Vaultwarden NixOS - Install/Configure Server

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Vaultwarden on NixOS
Vaultwarden on NixOS

Running your own password manager server may be not a good idea in the first place. You need to maintain a server, dependencies, etc. Furthermore, when under attack, you are on your own. Those are the drawbacks.

But on the other side, when a big provider - like Lastpass gets hacked, it raises a big concern. Personally, I am not a big fan of storing personal data on a third party server, it does not matter if it is encrypted or not. What if the provider decides to close you out of the service? In this case, an own server can be a good alternative. Especially when you can rely on the same technology as the service provider.

With Bitwarden and Passbolt we have two possible solutions to run an own server. Since I am not a big fan of PHP (and Passbolt is written in PHP), I prefer Bitwarden, or in this case Vaultwarden (Rust implementation of the Bitwarden API).

On NixOS we can run and configure the service easily, thanks to the great work of the open source community which is working on nixpkgs.

Installing Vaultwarden on NixOS

The installation is pretty simple. We just need to active the service, as we would do for instance with nginx:

services.vaultwarden.enable = true;

The only thing we need to do after is to build our configuration:

sudo nixos-rebuild switch

By default the server will run on the port 8000 on the local network (127.0.0.1). You can verify the installation by using the systemctl command:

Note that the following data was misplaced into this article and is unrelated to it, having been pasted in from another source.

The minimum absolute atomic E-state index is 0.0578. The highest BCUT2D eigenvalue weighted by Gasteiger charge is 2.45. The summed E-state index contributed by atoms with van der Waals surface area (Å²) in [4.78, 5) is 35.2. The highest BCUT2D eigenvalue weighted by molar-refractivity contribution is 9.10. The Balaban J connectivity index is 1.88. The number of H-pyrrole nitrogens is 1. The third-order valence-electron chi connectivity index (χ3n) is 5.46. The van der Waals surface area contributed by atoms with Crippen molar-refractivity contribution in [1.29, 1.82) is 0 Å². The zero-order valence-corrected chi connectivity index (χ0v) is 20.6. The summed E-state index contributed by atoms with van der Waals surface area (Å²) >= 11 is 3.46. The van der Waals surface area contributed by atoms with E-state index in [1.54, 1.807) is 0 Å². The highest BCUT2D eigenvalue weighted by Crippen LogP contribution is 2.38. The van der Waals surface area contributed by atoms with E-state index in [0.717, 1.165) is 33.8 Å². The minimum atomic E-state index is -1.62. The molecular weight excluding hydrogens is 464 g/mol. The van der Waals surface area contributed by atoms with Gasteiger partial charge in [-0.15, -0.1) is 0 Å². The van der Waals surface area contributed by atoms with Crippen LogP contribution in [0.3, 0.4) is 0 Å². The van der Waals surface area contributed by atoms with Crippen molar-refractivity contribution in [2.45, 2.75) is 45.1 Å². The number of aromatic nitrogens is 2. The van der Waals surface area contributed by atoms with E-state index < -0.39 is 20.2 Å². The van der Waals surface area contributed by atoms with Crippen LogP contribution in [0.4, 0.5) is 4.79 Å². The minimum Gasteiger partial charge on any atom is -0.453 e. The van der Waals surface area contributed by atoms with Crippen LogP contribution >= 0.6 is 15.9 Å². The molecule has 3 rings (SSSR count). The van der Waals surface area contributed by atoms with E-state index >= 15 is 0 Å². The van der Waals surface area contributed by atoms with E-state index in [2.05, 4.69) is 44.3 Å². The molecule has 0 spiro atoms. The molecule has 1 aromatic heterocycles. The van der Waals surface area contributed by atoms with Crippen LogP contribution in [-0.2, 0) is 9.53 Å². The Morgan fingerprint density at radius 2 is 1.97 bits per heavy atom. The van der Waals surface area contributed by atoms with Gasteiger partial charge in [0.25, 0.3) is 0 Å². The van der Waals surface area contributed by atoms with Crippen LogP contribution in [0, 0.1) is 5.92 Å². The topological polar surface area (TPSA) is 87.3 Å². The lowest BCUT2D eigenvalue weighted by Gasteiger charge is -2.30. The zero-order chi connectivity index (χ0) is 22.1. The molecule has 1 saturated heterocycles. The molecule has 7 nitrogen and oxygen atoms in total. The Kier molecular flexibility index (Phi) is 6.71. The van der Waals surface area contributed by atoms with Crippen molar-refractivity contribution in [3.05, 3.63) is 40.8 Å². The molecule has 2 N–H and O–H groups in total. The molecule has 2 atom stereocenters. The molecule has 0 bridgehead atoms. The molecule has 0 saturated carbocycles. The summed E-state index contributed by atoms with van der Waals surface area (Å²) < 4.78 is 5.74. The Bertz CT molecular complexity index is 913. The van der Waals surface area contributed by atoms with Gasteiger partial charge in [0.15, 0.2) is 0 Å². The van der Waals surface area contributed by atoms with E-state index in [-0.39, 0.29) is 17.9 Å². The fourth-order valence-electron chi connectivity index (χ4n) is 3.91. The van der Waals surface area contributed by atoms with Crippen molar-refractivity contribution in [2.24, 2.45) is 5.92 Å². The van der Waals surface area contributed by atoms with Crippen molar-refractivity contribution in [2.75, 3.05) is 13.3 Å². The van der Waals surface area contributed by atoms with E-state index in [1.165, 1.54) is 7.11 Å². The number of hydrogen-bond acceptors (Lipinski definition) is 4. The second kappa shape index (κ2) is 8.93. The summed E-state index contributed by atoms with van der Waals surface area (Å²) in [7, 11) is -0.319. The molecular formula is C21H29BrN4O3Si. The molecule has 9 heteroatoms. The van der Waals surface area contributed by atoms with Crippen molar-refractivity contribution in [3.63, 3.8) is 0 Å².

sudo systemctl status vaultwarden

As well the valutlwarden service will be visible in htop.

Running Vaultwarden behind Nginx

It is highly recommended not to run vaultwarden directly on a public IP. Instead we run it behind Nginx. Hence, we keep the default settings of the vaultwarden service and configure the Nginx service as follows:

security.acme.defaults.email = "yourmail@example.com";
security.acme.acceptTerms = true;

services.nginx = {
    enable = true;
    
    # Use recommended settings
    recommendedGzipSettings = true;

    virtualHosts."bitwarden.example.com" = {
      enableACME = true;
      forceSSL = true;
      locations."/" = {
        proxyPass = "http://127.0.0.1:8000";
      };
    };
};

We use as well ACME to have a free SSL Certificate for our domain (or sub-domain). Pay attention that we forceSSL as well, so we can be sure to avoid MITM (man in the middle) attacks.

Thank you for reading this far! Let’s connect. You can @ me on Twitter (@debilofant) with comments, or feel free to follow. Please like/share this article so that it reaches others as well.

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